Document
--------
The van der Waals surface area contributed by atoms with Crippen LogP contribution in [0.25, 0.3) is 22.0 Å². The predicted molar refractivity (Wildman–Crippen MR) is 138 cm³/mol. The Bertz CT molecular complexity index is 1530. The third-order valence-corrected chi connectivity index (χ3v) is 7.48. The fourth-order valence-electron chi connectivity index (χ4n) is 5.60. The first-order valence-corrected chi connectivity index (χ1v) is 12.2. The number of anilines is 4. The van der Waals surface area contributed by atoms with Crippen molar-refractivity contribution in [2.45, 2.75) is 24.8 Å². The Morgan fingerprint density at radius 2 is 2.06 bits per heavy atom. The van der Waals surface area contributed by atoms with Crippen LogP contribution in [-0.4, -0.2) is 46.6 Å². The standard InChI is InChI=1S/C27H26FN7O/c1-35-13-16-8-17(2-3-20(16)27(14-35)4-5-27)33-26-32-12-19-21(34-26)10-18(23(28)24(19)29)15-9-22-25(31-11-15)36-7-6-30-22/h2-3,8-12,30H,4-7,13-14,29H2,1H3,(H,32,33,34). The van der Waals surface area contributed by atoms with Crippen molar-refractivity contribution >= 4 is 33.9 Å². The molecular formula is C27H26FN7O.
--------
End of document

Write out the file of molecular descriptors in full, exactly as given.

The van der Waals surface area contributed by atoms with Crippen LogP contribution in [0.25, 0.3) is 22.0 Å². The predicted molar refractivity (Wildman–Crippen MR) is 138 cm³/mol. The Bertz CT molecular complexity index is 1530. The third-order valence-corrected chi connectivity index (χ3v) is 7.48. The fourth-order valence-electron chi connectivity index (χ4n) is 5.60. The first-order valence-corrected chi connectivity index (χ1v) is 12.2. The number of anilines is 4. The van der Waals surface area contributed by atoms with Crippen molar-refractivity contribution in [2.45, 2.75) is 24.8 Å². The Morgan fingerprint density at radius 2 is 2.06 bits per heavy atom. The van der Waals surface area contributed by atoms with Crippen LogP contribution in [-0.4, -0.2) is 46.6 Å². The standard InChI is InChI=1S/C27H26FN7O/c1-35-13-16-8-17(2-3-20(16)27(14-35)4-5-27)33-26-32-12-19-21(34-26)10-18(23(28)24(19)29)15-9-22-25(31-11-15)36-7-6-30-22/h2-3,8-12,30H,4-7,13-14,29H2,1H3,(H,32,33,34). The van der Waals surface area contributed by atoms with Crippen molar-refractivity contribution >= 4 is 33.9 Å². The molecular formula is C27H26FN7O.